It does not speak to life. Period.

    Now I really am done. I've wasted far too much time trying to explain this fundamental point to you.

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    I think the root issue is the definition of the word 'evidence'. Evidence means 'data that supports a conclusion.' it is not proof. it is not definitive.

    therefore, taking into consideration that the only real life we know requires a planet with moderate temperatures, an atmosphere, liquid water and a decent star, we can begin to try to find other places in the universe that might support the same or a similar type of life. I think jeff gave a pretty good chain of logic in an earlier post supporting that evidence for ET Life was growing, but not proven.

    We now know:
    1. there are many stars similar to our sun in our galaxy alone.
    2. many, possibly most, stars have one or more planets (ie Kepler, etc)
    3. some of theses are in the zone about a star that would allow for liquid water and moderate temperatures.

    we can reasonably extrapolate the following:
    1. Our Star and Solar system aren't 'special' (Anthropomorphic principal)
    2. there are billions of Stars on our galaxy
    3. there are even more planets than stars.

    given what we know, and what we can extrapolate, makes the evidence for life somewhere else in our galaxy a near certainty just on numbers alone. In other words, what we have is evidence for ET Life, but not proof.
    and it's mounting daily.

    I dont see how this is such a big deal. I think that some of you think evidence = proof. it does not. if you think it does, go watch a court proceeding sometime. evidence supports an argument, but doenst prove it.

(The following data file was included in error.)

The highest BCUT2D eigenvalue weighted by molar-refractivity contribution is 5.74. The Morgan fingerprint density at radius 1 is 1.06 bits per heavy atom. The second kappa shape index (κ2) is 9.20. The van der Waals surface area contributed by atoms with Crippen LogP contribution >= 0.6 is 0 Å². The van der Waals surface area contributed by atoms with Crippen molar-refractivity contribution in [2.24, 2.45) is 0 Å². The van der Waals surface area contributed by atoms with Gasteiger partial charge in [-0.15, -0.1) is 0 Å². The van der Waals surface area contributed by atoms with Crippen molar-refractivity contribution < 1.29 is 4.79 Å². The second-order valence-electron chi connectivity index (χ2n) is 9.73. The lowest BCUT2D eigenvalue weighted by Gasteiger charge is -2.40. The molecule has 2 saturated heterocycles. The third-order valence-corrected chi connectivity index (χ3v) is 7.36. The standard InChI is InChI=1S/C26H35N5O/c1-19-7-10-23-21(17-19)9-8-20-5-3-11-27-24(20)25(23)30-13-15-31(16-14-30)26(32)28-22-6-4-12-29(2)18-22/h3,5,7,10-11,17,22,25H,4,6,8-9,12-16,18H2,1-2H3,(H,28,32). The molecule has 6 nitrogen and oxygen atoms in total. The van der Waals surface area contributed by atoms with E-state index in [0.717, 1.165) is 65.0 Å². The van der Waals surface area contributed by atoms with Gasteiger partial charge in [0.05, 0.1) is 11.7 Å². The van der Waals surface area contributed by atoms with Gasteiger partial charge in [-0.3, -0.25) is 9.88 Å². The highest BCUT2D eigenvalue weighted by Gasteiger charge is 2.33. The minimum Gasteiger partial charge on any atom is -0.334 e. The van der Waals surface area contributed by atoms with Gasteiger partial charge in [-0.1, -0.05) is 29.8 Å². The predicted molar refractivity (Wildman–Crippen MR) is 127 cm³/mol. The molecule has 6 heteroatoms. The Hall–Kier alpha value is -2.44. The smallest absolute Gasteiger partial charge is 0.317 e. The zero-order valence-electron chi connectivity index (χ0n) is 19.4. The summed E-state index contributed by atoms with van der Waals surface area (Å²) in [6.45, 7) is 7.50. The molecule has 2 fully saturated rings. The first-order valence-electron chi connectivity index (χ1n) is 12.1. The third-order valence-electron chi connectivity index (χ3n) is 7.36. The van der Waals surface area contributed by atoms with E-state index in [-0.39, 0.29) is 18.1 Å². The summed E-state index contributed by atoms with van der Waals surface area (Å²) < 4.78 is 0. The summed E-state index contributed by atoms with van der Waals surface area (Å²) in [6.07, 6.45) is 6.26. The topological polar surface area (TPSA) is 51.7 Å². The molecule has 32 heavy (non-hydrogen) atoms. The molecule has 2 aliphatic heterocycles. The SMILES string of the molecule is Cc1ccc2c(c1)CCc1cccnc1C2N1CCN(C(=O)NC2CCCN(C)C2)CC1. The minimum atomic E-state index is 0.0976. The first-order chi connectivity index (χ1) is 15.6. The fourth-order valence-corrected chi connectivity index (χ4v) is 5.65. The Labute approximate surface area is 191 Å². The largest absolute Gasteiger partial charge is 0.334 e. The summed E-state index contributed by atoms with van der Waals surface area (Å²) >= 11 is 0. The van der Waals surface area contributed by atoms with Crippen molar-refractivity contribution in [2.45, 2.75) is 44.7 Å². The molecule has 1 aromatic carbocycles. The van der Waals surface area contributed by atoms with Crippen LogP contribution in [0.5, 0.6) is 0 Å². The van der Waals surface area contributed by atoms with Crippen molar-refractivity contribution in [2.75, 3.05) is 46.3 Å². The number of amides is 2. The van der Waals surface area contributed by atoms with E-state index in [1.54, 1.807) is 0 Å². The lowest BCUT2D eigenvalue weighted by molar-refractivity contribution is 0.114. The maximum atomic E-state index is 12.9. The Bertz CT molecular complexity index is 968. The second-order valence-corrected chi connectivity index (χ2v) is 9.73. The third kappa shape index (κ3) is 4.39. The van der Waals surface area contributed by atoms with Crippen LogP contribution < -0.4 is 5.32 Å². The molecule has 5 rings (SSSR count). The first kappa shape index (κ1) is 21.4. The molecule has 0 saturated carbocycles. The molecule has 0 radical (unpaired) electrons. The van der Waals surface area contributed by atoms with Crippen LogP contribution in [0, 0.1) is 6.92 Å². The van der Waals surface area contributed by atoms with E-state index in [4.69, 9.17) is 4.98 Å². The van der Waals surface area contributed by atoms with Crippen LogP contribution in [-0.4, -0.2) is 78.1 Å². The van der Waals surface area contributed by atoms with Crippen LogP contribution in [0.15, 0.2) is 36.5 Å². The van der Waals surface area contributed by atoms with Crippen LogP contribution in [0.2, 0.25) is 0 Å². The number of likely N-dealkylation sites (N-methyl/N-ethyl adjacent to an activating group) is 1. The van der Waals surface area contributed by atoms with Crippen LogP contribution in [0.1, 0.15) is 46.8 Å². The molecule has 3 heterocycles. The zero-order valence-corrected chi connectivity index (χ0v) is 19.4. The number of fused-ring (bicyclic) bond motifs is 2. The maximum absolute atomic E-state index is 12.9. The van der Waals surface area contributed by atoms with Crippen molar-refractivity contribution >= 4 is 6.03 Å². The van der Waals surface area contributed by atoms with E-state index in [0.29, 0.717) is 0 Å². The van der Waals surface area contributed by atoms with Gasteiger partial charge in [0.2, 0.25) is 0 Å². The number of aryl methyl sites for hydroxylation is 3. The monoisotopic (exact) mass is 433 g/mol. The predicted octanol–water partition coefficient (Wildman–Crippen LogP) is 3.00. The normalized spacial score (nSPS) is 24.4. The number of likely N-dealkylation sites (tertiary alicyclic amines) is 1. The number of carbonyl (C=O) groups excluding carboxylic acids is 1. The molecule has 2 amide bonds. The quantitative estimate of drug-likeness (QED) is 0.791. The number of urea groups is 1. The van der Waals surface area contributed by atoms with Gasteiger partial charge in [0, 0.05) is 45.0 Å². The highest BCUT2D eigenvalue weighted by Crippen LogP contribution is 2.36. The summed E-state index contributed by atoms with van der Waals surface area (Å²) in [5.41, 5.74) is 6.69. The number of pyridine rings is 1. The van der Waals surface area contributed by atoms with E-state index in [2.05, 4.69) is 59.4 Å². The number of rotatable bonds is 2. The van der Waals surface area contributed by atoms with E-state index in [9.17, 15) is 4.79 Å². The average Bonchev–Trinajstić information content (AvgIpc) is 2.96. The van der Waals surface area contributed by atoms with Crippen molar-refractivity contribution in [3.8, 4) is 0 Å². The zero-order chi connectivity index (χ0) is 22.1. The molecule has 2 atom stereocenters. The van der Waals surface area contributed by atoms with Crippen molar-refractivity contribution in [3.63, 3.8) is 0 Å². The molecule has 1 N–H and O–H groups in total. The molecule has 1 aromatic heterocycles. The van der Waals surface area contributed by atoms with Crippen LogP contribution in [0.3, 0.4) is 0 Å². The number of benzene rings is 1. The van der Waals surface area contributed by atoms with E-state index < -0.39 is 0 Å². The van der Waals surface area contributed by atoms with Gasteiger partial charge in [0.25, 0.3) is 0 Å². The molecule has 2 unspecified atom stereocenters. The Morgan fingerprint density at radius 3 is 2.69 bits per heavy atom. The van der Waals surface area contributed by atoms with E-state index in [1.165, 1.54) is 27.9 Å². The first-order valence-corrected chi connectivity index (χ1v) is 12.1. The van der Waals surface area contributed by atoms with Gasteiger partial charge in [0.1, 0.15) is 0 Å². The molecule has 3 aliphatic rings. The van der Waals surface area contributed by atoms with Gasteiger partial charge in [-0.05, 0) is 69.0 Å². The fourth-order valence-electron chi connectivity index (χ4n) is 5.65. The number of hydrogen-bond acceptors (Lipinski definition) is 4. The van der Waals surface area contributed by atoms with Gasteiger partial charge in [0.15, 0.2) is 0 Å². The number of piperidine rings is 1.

the horse race analogy is wrong IMO - odds are for whether an event will happen, or not. Life is either out there right now, or it isn't.

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    Quote Originally Posted by djellison View Post
    Quote Originally Posted by Jeff Root View Post
    If a place on Earth has conditions which are good for
    supporting life, you can expect to find life there. Right?
    Why is that true on Earth, but nowhere else?
    Sigh. Can't you see the flaw in your logic? You are
    assuming life blooms everywhere that is habitable.
    No I am not!

    I said explicitly, in post #783, directly to you:

    Quote Originally Posted by Jeff Root View Post
    If there are many places where the conditions for life are right,
    then the expectation must be that life exists in many places.
    Not everywhere the conditions are right, but in many places.
    Clearly, the reason you disagree with me is that you
    think I said something that I did not.

    Quote Originally Posted by djellison View Post
    This is not a valid assumption.
    So you disagree with an assumption you think I made,
    *not* with my logic.

    Quote Originally Posted by djellison View Post
    We have a sample of 1. ONE place. This might be the
    ONLY place
    One planet. Many, many, many, many, many places on the one
    planet where we observe life and learn various things about it.

    Quote Originally Posted by djellison View Post
    The range of probability is from certainty (1:1) to near
    impossibility (earth = the only life). We have absolutely NO
    idea where the likelyhood of life flourishing actually lies.
    None whatsoever.
    Wrong.

    YOU have absolutely no idea. I do have some idea. So I am
    more knowledgeable on this subject than you.

    Quote Originally Posted by djellison View Post
    You're making an assumption - an invalid one - that anywhere